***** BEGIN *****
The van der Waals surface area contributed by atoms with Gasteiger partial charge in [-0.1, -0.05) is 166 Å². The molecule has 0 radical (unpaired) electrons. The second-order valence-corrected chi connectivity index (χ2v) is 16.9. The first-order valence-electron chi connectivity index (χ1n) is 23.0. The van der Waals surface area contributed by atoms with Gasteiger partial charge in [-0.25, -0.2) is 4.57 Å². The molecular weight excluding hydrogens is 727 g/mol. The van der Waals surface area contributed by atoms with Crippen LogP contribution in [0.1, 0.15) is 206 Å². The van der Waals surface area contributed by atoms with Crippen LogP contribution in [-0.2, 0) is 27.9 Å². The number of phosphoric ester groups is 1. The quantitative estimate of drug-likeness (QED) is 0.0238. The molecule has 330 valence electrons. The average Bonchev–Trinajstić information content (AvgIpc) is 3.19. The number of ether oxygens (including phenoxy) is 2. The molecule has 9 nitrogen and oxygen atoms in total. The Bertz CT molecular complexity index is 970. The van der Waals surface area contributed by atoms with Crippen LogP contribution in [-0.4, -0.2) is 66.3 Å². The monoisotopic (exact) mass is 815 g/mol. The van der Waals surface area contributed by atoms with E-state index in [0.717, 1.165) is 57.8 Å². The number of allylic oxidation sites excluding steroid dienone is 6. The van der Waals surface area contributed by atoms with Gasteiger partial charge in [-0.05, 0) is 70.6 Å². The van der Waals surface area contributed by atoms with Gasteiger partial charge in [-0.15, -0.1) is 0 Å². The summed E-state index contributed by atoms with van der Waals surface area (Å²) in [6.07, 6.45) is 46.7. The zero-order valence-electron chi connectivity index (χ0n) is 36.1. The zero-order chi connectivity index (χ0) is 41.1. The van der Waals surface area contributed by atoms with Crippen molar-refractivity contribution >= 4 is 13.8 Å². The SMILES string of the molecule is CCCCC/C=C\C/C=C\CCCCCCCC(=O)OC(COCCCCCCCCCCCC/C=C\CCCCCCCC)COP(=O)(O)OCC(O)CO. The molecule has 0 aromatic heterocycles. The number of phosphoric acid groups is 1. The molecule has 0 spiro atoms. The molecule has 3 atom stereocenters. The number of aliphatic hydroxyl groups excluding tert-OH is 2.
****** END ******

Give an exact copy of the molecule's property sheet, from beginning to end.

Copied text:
The van der Waals surface area contributed by atoms with Gasteiger partial charge in [-0.1, -0.05) is 166 Å². The molecule has 0 radical (unpaired) electrons. The second-order valence-corrected chi connectivity index (χ2v) is 16.9. The first-order valence-electron chi connectivity index (χ1n) is 23.0. The van der Waals surface area contributed by atoms with Gasteiger partial charge in [-0.25, -0.2) is 4.57 Å². The molecular weight excluding hydrogens is 727 g/mol. The van der Waals surface area contributed by atoms with Crippen LogP contribution in [0.1, 0.15) is 206 Å². The van der Waals surface area contributed by atoms with Crippen LogP contribution in [-0.2, 0) is 27.9 Å². The number of phosphoric ester groups is 1. The quantitative estimate of drug-likeness (QED) is 0.0238. The molecule has 330 valence electrons. The average Bonchev–Trinajstić information content (AvgIpc) is 3.19. The number of ether oxygens (including phenoxy) is 2. The molecule has 9 nitrogen and oxygen atoms in total. The Bertz CT molecular complexity index is 970. The van der Waals surface area contributed by atoms with Crippen LogP contribution in [-0.4, -0.2) is 66.3 Å². The monoisotopic (exact) mass is 815 g/mol. The van der Waals surface area contributed by atoms with E-state index in [0.717, 1.165) is 57.8 Å². The number of allylic oxidation sites excluding steroid dienone is 6. The van der Waals surface area contributed by atoms with Gasteiger partial charge in [-0.05, 0) is 70.6 Å². The van der Waals surface area contributed by atoms with Gasteiger partial charge in [-0.15, -0.1) is 0 Å². The summed E-state index contributed by atoms with van der Waals surface area (Å²) in [6.07, 6.45) is 46.7. The zero-order valence-electron chi connectivity index (χ0n) is 36.1. The zero-order chi connectivity index (χ0) is 41.1. The van der Waals surface area contributed by atoms with Crippen molar-refractivity contribution >= 4 is 13.8 Å². The SMILES string of the molecule is CCCCC/C=C\C/C=C\CCCCCCCC(=O)OC(COCCCCCCCCCCCC/C=C\CCCCCCCC)COP(=O)(O)OCC(O)CO. The molecule has 0 aromatic heterocycles. The number of phosphoric acid groups is 1. The molecule has 0 spiro atoms. The molecule has 3 atom stereocenters. The number of aliphatic hydroxyl groups excluding tert-OH is 2.